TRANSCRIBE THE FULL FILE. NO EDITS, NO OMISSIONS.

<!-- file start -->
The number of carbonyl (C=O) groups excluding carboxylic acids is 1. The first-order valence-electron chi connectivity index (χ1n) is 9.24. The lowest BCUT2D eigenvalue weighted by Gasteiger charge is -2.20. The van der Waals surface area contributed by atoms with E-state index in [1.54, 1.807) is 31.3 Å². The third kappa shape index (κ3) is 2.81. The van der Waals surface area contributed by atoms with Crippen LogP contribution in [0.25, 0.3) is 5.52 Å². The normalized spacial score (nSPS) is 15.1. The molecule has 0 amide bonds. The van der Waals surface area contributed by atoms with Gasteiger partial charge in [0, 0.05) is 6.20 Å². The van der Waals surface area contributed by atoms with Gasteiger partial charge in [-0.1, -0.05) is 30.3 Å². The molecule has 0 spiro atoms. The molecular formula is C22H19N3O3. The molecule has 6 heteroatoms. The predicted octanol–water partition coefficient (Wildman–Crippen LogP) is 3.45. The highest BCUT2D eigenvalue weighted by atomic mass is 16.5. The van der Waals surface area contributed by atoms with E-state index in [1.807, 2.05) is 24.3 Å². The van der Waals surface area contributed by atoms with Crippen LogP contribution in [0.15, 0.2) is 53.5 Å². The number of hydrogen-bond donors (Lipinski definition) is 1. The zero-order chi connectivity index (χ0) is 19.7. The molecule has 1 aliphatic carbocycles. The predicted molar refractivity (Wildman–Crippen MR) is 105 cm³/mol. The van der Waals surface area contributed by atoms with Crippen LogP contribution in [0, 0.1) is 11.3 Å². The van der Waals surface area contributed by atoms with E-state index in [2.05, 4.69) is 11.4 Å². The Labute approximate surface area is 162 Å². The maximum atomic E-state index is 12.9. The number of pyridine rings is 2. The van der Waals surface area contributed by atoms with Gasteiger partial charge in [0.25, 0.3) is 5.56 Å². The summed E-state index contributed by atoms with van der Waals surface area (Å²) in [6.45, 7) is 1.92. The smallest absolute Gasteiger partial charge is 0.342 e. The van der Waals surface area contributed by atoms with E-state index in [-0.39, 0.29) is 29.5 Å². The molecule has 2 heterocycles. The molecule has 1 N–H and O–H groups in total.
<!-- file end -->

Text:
The number of carbonyl (C=O) groups excluding carboxylic acids is 1. The first-order valence-electron chi connectivity index (χ1n) is 9.24. The lowest BCUT2D eigenvalue weighted by Gasteiger charge is -2.20. The van der Waals surface area contributed by atoms with E-state index in [1.54, 1.807) is 31.3 Å². The third kappa shape index (κ3) is 2.81. The van der Waals surface area contributed by atoms with Crippen LogP contribution in [0.25, 0.3) is 5.52 Å². The normalized spacial score (nSPS) is 15.1. The molecule has 0 amide bonds. The van der Waals surface area contributed by atoms with Gasteiger partial charge in [0, 0.05) is 6.20 Å². The van der Waals surface area contributed by atoms with Gasteiger partial charge in [-0.1, -0.05) is 30.3 Å². The molecule has 0 spiro atoms. The molecular formula is C22H19N3O3. The molecule has 6 heteroatoms. The predicted octanol–water partition coefficient (Wildman–Crippen LogP) is 3.45. The highest BCUT2D eigenvalue weighted by atomic mass is 16.5. The van der Waals surface area contributed by atoms with E-state index in [1.807, 2.05) is 24.3 Å². The van der Waals surface area contributed by atoms with Crippen LogP contribution in [0.15, 0.2) is 53.5 Å². The number of hydrogen-bond donors (Lipinski definition) is 1. The zero-order chi connectivity index (χ0) is 19.7. The molecule has 1 aliphatic carbocycles. The predicted molar refractivity (Wildman–Crippen MR) is 105 cm³/mol. The van der Waals surface area contributed by atoms with Crippen LogP contribution in [0, 0.1) is 11.3 Å². The van der Waals surface area contributed by atoms with E-state index in [2.05, 4.69) is 11.4 Å². The Labute approximate surface area is 162 Å². The maximum atomic E-state index is 12.9. The number of pyridine rings is 2. The van der Waals surface area contributed by atoms with Gasteiger partial charge in [0.25, 0.3) is 5.56 Å². The summed E-state index contributed by atoms with van der Waals surface area (Å²) in [6.45, 7) is 1.92. The smallest absolute Gasteiger partial charge is 0.342 e. The van der Waals surface area contributed by atoms with E-state index in [-0.39, 0.29) is 29.5 Å². The molecule has 2 heterocycles. The molecule has 1 N–H and O–H groups in total.